Puberty, periods & preteen discussions with my daughter
My daughter is having ‘the talk’ at school. She comes home giddy, eagerly anticipating the circus to follow. ‘Everyone is laughing about it’ she says ‘the girls are all making jokes.’We’ve had ‘the talk’ on an ongoing basis at home so there won’t really be anything she doesn’t know but it’s different having this information presented in school with the boys and girls giggling and shuffling in their seats looking at diagrams of vulvas and testicles. And it’s great to have another chance to explore this topic and look at things from a new perspective. Before it was information to explore and discuss, now it’s actually a part of her. She’s 11, soon to be 12 and has definitely entered puberty. Her body is gradually changing, her moods sometimes unpredictable and dramatic.
In anticipation of ‘the talk’ at school, we have a series of chats, random questions that pop up, then some deeper conversations. ‘I don’t want to be an adult’ she sobs one night. ‘Adults work and do boring things; they don’t play all the time. I want to be a child forever.’
As she talks, I remember that feeling. I vividly recall a phase of rereading my old Famous Five books, when I was well beyond them, a deliberate attempt to hold time still and avoid foraging into teenage tales of romance and maturity. ‘If I just lie here reading the same old adventures I won’t have to go there’ I must have thought, snuggling under the duvet, safe in my comfort zone.
We all make the journey in our own way, in our own time. I just want to let her know I’m here and listen to her talk. It can seem like the magic of childhood is over, and in one way it is. A girl’s first bleeding indicates her rite of passage into maturity, traditionally a preparation for marriage and child bearing.
But it’s also a time of self discovery, of a new connection with herself and with other women, of understanding herself as a vessel filled with spirit and connected to nature in such a powerful way that her body literally ebbs and flows with the rhythm of the moon and the tides. Is there a greater magic than that? And every month this blood that really must be regarded as holy, not to be too cheesy but how else can you describe something so pure that literally gives life to another being?
She is a vessel then, for life, for creation, whether it’s new projects, a new idea, a piece of art or in time, an actual child. Isn’t it amazing to tune into that? To discover within oneself the endless capacity for change and rebirth, for new growth and letting go. This is the cycle we’re attuned to as women, dark moon, new moon, quarter moon, full moon. Crops are sown by it; tides align to it. Making us unquestionably a part of this natural world.
I forget it all the time, doing the school run, driving the familiar route to work. Now here she is, standing at the edge of this new ocean. I want to show her the beauty of it all. What it is to be feminine, female in this world.
She’s questioning the roles and social expectations; ‘Why do girls wear make up?’ ‘Why is it a girl thing to do your nails?’ ‘I don’t want to kiss anyone.’ ‘Why should girls wear high heels, they feel ridiculous.’ She wants to ride horses, read books and play in the garden. Why would anyone want to do anything else? Growing up is such a pain.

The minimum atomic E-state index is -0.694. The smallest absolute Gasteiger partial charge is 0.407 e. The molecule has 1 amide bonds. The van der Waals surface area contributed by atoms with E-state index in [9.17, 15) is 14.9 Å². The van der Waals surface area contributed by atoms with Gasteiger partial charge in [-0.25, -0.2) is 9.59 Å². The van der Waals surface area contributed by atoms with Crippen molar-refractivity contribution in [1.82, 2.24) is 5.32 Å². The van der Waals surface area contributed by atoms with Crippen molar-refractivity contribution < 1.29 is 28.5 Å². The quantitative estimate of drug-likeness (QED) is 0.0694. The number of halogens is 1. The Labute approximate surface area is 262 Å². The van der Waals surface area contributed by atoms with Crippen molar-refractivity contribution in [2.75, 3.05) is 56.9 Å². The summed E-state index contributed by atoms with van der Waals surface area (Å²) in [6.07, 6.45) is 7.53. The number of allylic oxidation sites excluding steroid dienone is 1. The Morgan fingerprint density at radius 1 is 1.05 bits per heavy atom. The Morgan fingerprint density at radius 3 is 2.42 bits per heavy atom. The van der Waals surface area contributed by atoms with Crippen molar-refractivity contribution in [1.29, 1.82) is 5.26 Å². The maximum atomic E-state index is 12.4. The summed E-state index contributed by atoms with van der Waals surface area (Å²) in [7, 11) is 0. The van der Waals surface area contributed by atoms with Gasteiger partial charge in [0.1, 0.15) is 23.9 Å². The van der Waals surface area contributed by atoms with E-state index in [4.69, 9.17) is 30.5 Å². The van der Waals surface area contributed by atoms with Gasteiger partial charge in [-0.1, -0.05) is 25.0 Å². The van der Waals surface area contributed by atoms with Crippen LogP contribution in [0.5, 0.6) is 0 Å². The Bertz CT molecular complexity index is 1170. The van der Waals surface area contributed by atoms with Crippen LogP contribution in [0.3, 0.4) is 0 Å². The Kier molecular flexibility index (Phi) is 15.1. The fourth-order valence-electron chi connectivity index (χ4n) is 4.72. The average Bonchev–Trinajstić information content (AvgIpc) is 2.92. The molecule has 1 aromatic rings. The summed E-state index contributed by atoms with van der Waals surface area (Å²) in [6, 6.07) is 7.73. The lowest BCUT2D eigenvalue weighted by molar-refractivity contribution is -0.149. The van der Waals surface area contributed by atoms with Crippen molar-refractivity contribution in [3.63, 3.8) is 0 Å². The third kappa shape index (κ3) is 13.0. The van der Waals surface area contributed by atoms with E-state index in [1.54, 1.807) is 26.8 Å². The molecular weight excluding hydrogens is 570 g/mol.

‘It’s like a window’ I say, one night, scrambling for metaphors in my sleepy head, ‘you’ve just opened the window to have a look but you don’t have to open it any more until you’re ready.’ ‘I’m closing it again’ she announces determinedly, arms crossed, sitting up in the bed. And so she did, until curiosity got the better of her.
A few days later we arrange to go for girl time breakfast together. ‘Will I have to open the window again?’ she enquires, realising that she’s broached the topic again. ‘Only if you want to, open it however much you want.’
We take our time, discussing the physical side of periods. What will it be like? How long does it last? How does it feel? How will I know the first time? And so on. We discuss sanitary products, the great new companies doing absorbent underwear, (looking great and being environmentally friendly, so important to her). We pick out which ones to order, discuss what else she might need.
It’s another step along the stepping-stones. The next time she brings it up, some of the fear is gone, rather than nervous she seems slightly excited. ‘When it happens’ she says ‘I want to go to lunch with you, my auntie and granny.’
‘Then that’s exactly what we’ll do.’ Meanwhile, I’m creating a gift box with books (ideas below), the underwear and other little things, (a new diary, hair accessories etc.) for when the time comes.
It’s a great adventure, listening and talking, making the journey together. All I want is to keep the door open, keep the conversation going and the connection strong.
Reaching for the Moon – Lucy H. Pearce
For A girl Becoming – Joy Harjo
Beautiful Girl – Christiane Northrup
The Red Tent – Anita Diamant
Sex is a Funny Word – Cory Silverberg
There are a number of websites doing girls period underwear. After researching them online, one of the best seems to be Modi Bodi if you are based in Ireland/UK, They also have an Australian branch. Plenty more options are available from the U.S.